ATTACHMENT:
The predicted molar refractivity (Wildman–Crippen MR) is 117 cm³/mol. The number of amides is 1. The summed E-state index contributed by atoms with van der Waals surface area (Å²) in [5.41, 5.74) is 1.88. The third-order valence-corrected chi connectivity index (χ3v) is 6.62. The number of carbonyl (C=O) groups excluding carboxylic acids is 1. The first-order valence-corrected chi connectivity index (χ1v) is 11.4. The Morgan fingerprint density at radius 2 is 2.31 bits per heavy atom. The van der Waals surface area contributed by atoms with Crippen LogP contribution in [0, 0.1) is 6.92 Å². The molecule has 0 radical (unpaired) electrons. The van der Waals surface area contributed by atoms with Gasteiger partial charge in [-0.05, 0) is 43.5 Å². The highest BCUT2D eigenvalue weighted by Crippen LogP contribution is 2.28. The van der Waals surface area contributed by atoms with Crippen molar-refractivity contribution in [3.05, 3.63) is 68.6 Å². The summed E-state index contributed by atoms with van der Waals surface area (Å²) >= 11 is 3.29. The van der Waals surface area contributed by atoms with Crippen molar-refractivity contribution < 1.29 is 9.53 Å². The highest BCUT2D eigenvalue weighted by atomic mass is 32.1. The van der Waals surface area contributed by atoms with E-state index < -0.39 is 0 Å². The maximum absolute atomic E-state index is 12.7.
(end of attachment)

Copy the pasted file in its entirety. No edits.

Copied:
The predicted molar refractivity (Wildman–Crippen MR) is 117 cm³/mol. The number of amides is 1. The summed E-state index contributed by atoms with van der Waals surface area (Å²) in [5.41, 5.74) is 1.88. The third-order valence-corrected chi connectivity index (χ3v) is 6.62. The number of carbonyl (C=O) groups excluding carboxylic acids is 1. The first-order valence-corrected chi connectivity index (χ1v) is 11.4. The Morgan fingerprint density at radius 2 is 2.31 bits per heavy atom. The van der Waals surface area contributed by atoms with Crippen LogP contribution in [0, 0.1) is 6.92 Å². The molecule has 0 radical (unpaired) electrons. The van der Waals surface area contributed by atoms with Gasteiger partial charge in [-0.05, 0) is 43.5 Å². The highest BCUT2D eigenvalue weighted by Crippen LogP contribution is 2.28. The van der Waals surface area contributed by atoms with Crippen molar-refractivity contribution in [3.05, 3.63) is 68.6 Å². The summed E-state index contributed by atoms with van der Waals surface area (Å²) >= 11 is 3.29. The van der Waals surface area contributed by atoms with Crippen molar-refractivity contribution < 1.29 is 9.53 Å². The highest BCUT2D eigenvalue weighted by atomic mass is 32.1. The van der Waals surface area contributed by atoms with E-state index < -0.39 is 0 Å². The maximum absolute atomic E-state index is 12.7.